In a very short period, venture capitalists, private equity firms, corporates and a number of other players have poured an unprecedented amount of money into global financial technology (Fintech) start-ups. The focus on finding the next unicorn has meant that more than $50 billion has been in-vested in almost 2,500 companies since 2010 as these innovators redefine the way in which we store, save, borrow, invest, move, spend and protect money (see Exhibit 1).
Technology firms that focus on financial products and services have moved quickly, forcing incumbents to rethink their core business models and embrace digital innovations. But now, the Fintech industry is itself maturing and entering a period of rapid change. Companies wondering how they will fit into this new era must first understand the forces that are pushing the changes.
This new Fintech era is being re-shaped by changes in market conditions, new regulations, and shifts in consumer demands and behaviors. The demise of some iconic industry players has made investors questioning the value of the sector more broadly. As a result, the industry, generally, is becoming more cautious, even as it becomes more diverse across technologies and products. A cooling down period at the end of last year in some of the more mature Fintech hotspots, such as Silicon Valley, New York and London, whereas hubs in other parts of the world, such as Austin, Stockholm and Mumbai gathered pace. The Fintech industry will undoubtedly continue to expand, post this blip, as its customer base grows and investor appetite remains focused, changes are imminent. Indeed, the very concept of what comprises Fintech will shift.
Exhibit 1: Global Fintech Financing Activity (2010-2015)
As the industry evolves, it will play a role well beyond financial products and services, individual companies will compete to become undisputed leaders by size and breadth, and ecosystems will develop that have a tight grip on customer loyalty. An increasing sign of a changing maturity is the increasing number of big-ticket deals in the sector. During the past five years, Fintech investment has been largely focused around retail payments. However, maturity has brought much greater diversification, with innovators seeking to disrupt and enhance elements along the financial services value chain. The ever evolving start up scene is changing, technology giants such as Google, Apple, Facebook, Amazon and Alibaba are redefining the customer experience and increasingly playing around the periphery of financial services. With a changing Fintech era upon us and the investor mind set changing, it is imperative we assess where things are changing and how we intend to participate in this change.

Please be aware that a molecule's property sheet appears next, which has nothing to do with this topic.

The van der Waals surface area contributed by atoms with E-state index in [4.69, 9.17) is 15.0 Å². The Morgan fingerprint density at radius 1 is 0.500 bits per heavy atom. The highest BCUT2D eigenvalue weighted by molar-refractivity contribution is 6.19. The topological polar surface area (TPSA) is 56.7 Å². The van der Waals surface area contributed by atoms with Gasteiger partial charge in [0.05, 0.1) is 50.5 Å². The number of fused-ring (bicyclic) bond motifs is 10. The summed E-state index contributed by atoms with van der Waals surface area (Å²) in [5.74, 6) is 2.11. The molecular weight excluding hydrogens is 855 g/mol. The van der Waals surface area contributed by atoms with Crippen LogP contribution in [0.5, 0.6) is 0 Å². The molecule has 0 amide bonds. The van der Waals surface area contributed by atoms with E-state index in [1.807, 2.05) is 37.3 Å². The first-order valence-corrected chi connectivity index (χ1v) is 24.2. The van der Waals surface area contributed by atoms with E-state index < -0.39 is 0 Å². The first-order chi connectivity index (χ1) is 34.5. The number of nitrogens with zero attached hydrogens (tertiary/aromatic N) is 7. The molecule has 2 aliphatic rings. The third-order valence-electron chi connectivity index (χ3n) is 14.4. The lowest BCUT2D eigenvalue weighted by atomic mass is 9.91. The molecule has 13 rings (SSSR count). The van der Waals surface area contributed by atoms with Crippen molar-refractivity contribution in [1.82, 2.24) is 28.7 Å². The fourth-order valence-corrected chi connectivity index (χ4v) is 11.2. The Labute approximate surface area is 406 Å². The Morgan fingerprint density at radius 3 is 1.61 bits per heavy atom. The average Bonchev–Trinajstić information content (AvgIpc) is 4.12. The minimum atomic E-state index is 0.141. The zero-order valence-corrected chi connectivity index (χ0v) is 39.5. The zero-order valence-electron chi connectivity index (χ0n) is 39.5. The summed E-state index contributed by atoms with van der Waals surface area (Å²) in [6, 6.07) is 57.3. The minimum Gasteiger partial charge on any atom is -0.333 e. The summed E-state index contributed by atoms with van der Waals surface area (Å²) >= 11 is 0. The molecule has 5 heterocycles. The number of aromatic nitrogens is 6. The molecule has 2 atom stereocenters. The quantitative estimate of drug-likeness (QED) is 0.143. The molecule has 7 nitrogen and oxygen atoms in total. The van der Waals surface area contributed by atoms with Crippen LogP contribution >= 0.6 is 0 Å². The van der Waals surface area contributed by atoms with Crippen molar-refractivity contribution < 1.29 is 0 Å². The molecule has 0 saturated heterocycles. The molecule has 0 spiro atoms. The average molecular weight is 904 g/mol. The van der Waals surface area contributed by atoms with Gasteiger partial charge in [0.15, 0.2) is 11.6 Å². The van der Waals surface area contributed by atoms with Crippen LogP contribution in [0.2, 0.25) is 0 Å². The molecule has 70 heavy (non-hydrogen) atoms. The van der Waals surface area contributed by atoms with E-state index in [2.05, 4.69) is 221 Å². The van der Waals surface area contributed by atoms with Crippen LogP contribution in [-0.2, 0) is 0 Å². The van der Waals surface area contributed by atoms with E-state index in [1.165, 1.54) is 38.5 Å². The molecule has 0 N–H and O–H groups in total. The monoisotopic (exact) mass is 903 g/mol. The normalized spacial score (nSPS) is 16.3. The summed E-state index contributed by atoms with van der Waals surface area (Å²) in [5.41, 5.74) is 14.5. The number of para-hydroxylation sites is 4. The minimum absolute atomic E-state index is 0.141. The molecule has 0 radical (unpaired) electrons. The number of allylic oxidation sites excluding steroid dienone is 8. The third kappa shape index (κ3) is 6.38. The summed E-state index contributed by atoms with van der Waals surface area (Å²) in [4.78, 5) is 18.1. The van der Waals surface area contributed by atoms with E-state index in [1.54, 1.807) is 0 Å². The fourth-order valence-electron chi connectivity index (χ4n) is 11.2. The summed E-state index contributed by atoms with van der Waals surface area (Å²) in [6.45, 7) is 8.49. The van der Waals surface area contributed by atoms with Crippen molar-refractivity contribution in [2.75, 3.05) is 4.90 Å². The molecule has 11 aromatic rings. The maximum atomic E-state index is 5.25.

The scope of products and services offered by Fintechs are expanding rapidly. Where once companies focused on payment applications, lending, and money transfers, the industry’s reach has extended into more than 30 areas (see Exhibit 2) This shift brings Fintechs away from a focus on front line activities to a broad engagement throughout the value chain. The new offerings cut across a wide swath of financial services: retail, wealth management, small- and medium enterprises (SMEs), corporate and investment banking, and insurance. Many Fintechs are using a variety of technologies to be active in each of these areas. Some, for example use robo-advisory systems that provide automated recommendations with little human input, use tested technologies to meet customer needs, while others pursue more experimental technologies, such as block-chain systems that track and store an expanding series of transactions to help reduce infrastructure costs and improve efficiency.
Exhibit 2: We see more than 30 areas emerging as new norms in
In addition, Fintechs are moving beyond addressing a customer’s financial needs to offering a wider range of services, blurring the industry’s boundaries.